Blastocystis hominis in hospital employees

Am J Gastroenterol. 1992 Jun;87(6):729-32.


Several reports have appeared that either support or deny the importance of the protozoan Blastocystis hominis as an intestinal pathogen in humans. In this report, we describe the clinical characteristics of B. hominis and its response to therapy in hospital employees found to have the parasite on routine screening of stools. During the study, 49 patients with B. hominis were identified, and 413 stools were examined from these patients. Twenty-nine patients were asymptomatic (59%), and 20 had symptoms of bloating, flatulence, soft/loose stools, or constipation. Of these 20 patients, 10 had symptoms that correlated with the presence or absence of B. hominis, four had symptoms that were independent of B. homonis, and six had other intestinal parasites that could account for their symptoms. Nineteen percent of patients without treatment had eradication of B. hominis from stool on follow-up examination. Metronidazole did not increase this rate. Iodoquinol treatment eradicated the organism in 41% of patients (p less than 0.05), and resulted in the reduction or eradication of the parasite in 62%, as determined by follow-up examination.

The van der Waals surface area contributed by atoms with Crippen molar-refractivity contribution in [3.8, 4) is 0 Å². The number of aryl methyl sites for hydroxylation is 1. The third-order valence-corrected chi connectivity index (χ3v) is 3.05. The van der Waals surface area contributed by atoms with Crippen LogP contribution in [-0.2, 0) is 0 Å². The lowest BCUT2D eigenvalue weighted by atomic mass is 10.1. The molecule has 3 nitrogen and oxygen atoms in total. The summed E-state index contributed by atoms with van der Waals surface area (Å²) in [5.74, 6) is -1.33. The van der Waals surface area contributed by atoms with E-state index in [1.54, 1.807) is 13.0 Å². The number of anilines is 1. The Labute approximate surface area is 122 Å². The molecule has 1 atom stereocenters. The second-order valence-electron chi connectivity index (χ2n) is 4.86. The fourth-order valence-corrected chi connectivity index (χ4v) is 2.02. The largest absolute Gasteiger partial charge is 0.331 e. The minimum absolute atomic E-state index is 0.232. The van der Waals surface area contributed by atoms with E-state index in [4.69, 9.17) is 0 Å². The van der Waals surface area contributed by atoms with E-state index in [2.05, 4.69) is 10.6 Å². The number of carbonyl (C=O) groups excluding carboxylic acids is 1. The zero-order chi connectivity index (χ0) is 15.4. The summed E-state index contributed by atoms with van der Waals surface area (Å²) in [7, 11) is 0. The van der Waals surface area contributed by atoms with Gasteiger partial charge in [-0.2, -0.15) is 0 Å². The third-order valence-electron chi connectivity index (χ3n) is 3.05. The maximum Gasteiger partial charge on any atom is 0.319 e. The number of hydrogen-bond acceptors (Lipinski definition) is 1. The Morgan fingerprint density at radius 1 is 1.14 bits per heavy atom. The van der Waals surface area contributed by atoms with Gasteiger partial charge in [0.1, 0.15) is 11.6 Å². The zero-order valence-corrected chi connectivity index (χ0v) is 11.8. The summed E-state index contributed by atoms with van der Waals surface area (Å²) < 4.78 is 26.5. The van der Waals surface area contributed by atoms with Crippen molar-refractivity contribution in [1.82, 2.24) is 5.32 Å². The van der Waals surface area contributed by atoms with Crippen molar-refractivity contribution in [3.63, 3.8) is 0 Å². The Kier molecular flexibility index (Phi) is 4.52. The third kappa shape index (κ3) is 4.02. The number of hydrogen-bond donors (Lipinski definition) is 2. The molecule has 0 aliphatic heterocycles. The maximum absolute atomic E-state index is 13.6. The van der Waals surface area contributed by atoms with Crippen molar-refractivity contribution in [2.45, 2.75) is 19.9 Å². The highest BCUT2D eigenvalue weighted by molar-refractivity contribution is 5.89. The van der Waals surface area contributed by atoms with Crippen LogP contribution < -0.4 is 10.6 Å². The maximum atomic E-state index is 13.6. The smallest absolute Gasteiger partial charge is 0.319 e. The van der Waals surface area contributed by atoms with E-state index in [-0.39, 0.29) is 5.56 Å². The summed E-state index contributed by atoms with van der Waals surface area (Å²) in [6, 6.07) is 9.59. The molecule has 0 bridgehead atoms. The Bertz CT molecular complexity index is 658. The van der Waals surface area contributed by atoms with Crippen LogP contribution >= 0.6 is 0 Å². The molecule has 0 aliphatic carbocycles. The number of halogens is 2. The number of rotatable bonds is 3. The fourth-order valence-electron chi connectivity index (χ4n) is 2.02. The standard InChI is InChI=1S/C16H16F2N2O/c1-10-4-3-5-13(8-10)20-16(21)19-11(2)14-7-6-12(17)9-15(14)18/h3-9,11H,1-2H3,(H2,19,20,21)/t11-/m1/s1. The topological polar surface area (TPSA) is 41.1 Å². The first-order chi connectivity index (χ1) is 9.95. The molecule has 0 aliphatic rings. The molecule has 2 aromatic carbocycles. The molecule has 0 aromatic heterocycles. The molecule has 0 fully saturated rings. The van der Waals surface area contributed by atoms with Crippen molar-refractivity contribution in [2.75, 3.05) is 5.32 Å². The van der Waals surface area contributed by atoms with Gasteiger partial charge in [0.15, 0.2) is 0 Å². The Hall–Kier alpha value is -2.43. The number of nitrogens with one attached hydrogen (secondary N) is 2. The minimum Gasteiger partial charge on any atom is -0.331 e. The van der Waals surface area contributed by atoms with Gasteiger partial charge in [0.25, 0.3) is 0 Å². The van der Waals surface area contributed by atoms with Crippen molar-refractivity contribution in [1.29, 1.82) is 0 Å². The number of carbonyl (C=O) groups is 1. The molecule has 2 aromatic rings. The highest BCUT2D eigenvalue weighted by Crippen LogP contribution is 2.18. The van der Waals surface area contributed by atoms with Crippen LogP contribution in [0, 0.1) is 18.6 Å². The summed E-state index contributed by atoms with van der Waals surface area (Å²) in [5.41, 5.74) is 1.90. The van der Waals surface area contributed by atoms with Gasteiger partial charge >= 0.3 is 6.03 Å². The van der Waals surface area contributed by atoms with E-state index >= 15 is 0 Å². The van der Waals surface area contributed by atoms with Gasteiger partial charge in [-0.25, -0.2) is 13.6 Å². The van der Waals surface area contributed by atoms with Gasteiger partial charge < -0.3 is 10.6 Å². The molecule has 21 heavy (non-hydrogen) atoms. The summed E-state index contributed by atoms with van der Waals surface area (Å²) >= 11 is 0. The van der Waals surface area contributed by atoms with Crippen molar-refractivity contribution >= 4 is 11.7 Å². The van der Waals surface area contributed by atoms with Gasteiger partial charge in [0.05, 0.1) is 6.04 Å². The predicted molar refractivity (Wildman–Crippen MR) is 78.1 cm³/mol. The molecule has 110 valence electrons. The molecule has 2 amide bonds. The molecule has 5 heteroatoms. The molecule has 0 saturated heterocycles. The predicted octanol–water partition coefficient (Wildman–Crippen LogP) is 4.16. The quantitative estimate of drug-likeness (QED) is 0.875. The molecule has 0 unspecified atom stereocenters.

MeSH terms

  • Adolescent
  • Adult
  • Aged
  • Animals
  • Blastocystis Infections / drug therapy
  • Blastocystis Infections / parasitology*
  • Blastocystis hominis / isolation & purification*
  • Dietary Services
  • Feces / parasitology
  • Female
  • Follow-Up Studies
  • Humans
  • Iodoquinol / therapeutic use
  • Male
  • Metronidazole / therapeutic use
  • Middle Aged
  • Nursing Staff, Hospital
  • Personnel, Hospital*


  • Metronidazole
  • Iodoquinol